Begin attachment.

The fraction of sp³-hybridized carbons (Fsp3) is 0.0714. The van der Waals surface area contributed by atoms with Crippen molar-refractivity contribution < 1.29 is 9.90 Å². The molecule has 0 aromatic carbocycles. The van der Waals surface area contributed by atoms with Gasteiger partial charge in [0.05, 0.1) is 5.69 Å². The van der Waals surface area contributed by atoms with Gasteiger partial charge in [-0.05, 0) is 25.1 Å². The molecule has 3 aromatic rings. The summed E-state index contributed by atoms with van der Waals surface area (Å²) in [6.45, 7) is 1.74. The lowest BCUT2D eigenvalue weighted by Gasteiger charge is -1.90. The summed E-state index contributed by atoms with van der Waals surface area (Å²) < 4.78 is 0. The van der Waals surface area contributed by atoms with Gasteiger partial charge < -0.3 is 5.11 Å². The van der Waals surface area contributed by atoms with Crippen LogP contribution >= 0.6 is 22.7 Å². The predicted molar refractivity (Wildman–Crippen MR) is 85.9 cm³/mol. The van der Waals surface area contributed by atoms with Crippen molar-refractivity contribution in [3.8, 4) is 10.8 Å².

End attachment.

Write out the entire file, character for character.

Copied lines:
The fraction of sp³-hybridized carbons (Fsp3) is 0.0714. The van der Waals surface area contributed by atoms with Crippen molar-refractivity contribution < 1.29 is 9.90 Å². The molecule has 0 aromatic carbocycles. The van der Waals surface area contributed by atoms with Gasteiger partial charge in [0.05, 0.1) is 5.69 Å². The van der Waals surface area contributed by atoms with Gasteiger partial charge in [-0.05, 0) is 25.1 Å². The molecule has 3 aromatic rings. The summed E-state index contributed by atoms with van der Waals surface area (Å²) in [6.45, 7) is 1.74. The lowest BCUT2D eigenvalue weighted by Gasteiger charge is -1.90. The summed E-state index contributed by atoms with van der Waals surface area (Å²) < 4.78 is 0. The van der Waals surface area contributed by atoms with Gasteiger partial charge < -0.3 is 5.11 Å². The van der Waals surface area contributed by atoms with Crippen LogP contribution >= 0.6 is 22.7 Å². The predicted molar refractivity (Wildman–Crippen MR) is 85.9 cm³/mol. The van der Waals surface area contributed by atoms with Crippen molar-refractivity contribution in [3.8, 4) is 10.8 Å².